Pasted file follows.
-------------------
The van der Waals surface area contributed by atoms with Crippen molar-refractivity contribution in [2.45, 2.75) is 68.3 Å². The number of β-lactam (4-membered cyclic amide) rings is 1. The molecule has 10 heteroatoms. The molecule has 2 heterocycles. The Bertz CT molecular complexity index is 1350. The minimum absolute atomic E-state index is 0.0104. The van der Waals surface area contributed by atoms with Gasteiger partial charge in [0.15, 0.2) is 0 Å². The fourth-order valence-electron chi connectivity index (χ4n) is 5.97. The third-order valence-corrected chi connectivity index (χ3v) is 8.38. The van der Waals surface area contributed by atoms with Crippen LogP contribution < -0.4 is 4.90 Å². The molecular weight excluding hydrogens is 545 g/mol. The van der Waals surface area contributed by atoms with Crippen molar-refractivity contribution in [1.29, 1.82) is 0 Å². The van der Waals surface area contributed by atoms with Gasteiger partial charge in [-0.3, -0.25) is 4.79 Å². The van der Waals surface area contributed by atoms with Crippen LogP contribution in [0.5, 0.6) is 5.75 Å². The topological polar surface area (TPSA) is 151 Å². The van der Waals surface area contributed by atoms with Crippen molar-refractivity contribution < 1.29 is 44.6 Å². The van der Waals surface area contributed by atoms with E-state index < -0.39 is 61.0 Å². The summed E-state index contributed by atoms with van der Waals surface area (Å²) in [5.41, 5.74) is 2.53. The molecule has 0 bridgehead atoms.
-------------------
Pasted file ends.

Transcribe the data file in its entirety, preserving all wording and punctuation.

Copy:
The van der Waals surface area contributed by atoms with Crippen molar-refractivity contribution in [2.45, 2.75) is 68.3 Å². The number of β-lactam (4-membered cyclic amide) rings is 1. The molecule has 10 heteroatoms. The molecule has 2 heterocycles. The Bertz CT molecular complexity index is 1350. The minimum absolute atomic E-state index is 0.0104. The van der Waals surface area contributed by atoms with Gasteiger partial charge in [0.15, 0.2) is 0 Å². The fourth-order valence-electron chi connectivity index (χ4n) is 5.97. The third-order valence-corrected chi connectivity index (χ3v) is 8.38. The van der Waals surface area contributed by atoms with Crippen LogP contribution < -0.4 is 4.90 Å². The molecular weight excluding hydrogens is 545 g/mol. The van der Waals surface area contributed by atoms with Crippen molar-refractivity contribution in [1.29, 1.82) is 0 Å². The van der Waals surface area contributed by atoms with Gasteiger partial charge in [-0.3, -0.25) is 4.79 Å². The van der Waals surface area contributed by atoms with Crippen LogP contribution in [0.5, 0.6) is 5.75 Å². The topological polar surface area (TPSA) is 151 Å². The van der Waals surface area contributed by atoms with Crippen molar-refractivity contribution < 1.29 is 44.6 Å². The van der Waals surface area contributed by atoms with E-state index < -0.39 is 61.0 Å². The summed E-state index contributed by atoms with van der Waals surface area (Å²) in [5.41, 5.74) is 2.53. The molecule has 0 bridgehead atoms.